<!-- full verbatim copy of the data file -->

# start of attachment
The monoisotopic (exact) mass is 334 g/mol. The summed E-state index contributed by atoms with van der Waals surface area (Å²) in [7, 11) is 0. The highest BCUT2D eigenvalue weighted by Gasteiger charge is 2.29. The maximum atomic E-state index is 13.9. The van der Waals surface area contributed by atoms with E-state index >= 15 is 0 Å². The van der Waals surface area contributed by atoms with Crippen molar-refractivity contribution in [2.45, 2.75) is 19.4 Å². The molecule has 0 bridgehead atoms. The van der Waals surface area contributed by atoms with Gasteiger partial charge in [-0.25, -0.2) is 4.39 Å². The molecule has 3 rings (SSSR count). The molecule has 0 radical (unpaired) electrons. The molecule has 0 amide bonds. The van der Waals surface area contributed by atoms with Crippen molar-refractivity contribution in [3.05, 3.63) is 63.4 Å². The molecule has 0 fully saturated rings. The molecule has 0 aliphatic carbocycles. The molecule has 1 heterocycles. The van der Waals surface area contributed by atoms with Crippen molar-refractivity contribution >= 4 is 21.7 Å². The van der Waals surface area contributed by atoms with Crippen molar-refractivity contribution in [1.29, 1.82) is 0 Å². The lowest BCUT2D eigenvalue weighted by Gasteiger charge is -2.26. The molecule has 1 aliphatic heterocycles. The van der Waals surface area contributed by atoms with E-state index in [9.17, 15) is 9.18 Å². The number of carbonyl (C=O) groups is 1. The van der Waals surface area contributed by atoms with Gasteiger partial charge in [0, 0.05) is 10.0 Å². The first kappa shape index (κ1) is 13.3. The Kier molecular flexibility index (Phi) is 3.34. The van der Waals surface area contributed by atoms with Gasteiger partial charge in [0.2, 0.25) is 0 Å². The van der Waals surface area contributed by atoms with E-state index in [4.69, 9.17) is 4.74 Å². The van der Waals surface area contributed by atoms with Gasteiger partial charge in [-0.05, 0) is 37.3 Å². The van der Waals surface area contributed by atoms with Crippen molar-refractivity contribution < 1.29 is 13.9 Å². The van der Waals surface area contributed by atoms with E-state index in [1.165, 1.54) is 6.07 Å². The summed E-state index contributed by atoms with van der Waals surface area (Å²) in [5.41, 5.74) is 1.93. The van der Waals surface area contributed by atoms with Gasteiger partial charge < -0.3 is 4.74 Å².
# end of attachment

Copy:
The monoisotopic (exact) mass is 334 g/mol. The summed E-state index contributed by atoms with van der Waals surface area (Å²) in [7, 11) is 0. The highest BCUT2D eigenvalue weighted by Gasteiger charge is 2.29. The maximum atomic E-state index is 13.9. The van der Waals surface area contributed by atoms with E-state index >= 15 is 0 Å². The van der Waals surface area contributed by atoms with Crippen molar-refractivity contribution in [2.45, 2.75) is 19.4 Å². The molecule has 0 bridgehead atoms. The van der Waals surface area contributed by atoms with Gasteiger partial charge in [-0.25, -0.2) is 4.39 Å². The molecule has 3 rings (SSSR count). The molecule has 0 radical (unpaired) electrons. The molecule has 0 amide bonds. The van der Waals surface area contributed by atoms with Crippen molar-refractivity contribution in [3.05, 3.63) is 63.4 Å². The molecule has 0 fully saturated rings. The molecule has 0 aliphatic carbocycles. The molecule has 1 heterocycles. The van der Waals surface area contributed by atoms with Crippen molar-refractivity contribution >= 4 is 21.7 Å². The van der Waals surface area contributed by atoms with Crippen molar-refractivity contribution in [1.29, 1.82) is 0 Å². The lowest BCUT2D eigenvalue weighted by Gasteiger charge is -2.26. The molecule has 1 aliphatic heterocycles. The van der Waals surface area contributed by atoms with E-state index in [9.17, 15) is 9.18 Å². The number of carbonyl (C=O) groups is 1. The van der Waals surface area contributed by atoms with Gasteiger partial charge in [0, 0.05) is 10.0 Å². The first kappa shape index (κ1) is 13.3. The Kier molecular flexibility index (Phi) is 3.34. The van der Waals surface area contributed by atoms with Gasteiger partial charge in [0.2, 0.25) is 0 Å². The van der Waals surface area contributed by atoms with E-state index in [4.69, 9.17) is 4.74 Å². The van der Waals surface area contributed by atoms with Gasteiger partial charge in [-0.05, 0) is 37.3 Å². The van der Waals surface area contributed by atoms with Crippen molar-refractivity contribution < 1.29 is 13.9 Å². The van der Waals surface area contributed by atoms with E-state index in [1.165, 1.54) is 6.07 Å². The summed E-state index contributed by atoms with van der Waals surface area (Å²) in [5.41, 5.74) is 1.93. The van der Waals surface area contributed by atoms with Gasteiger partial charge < -0.3 is 4.74 Å².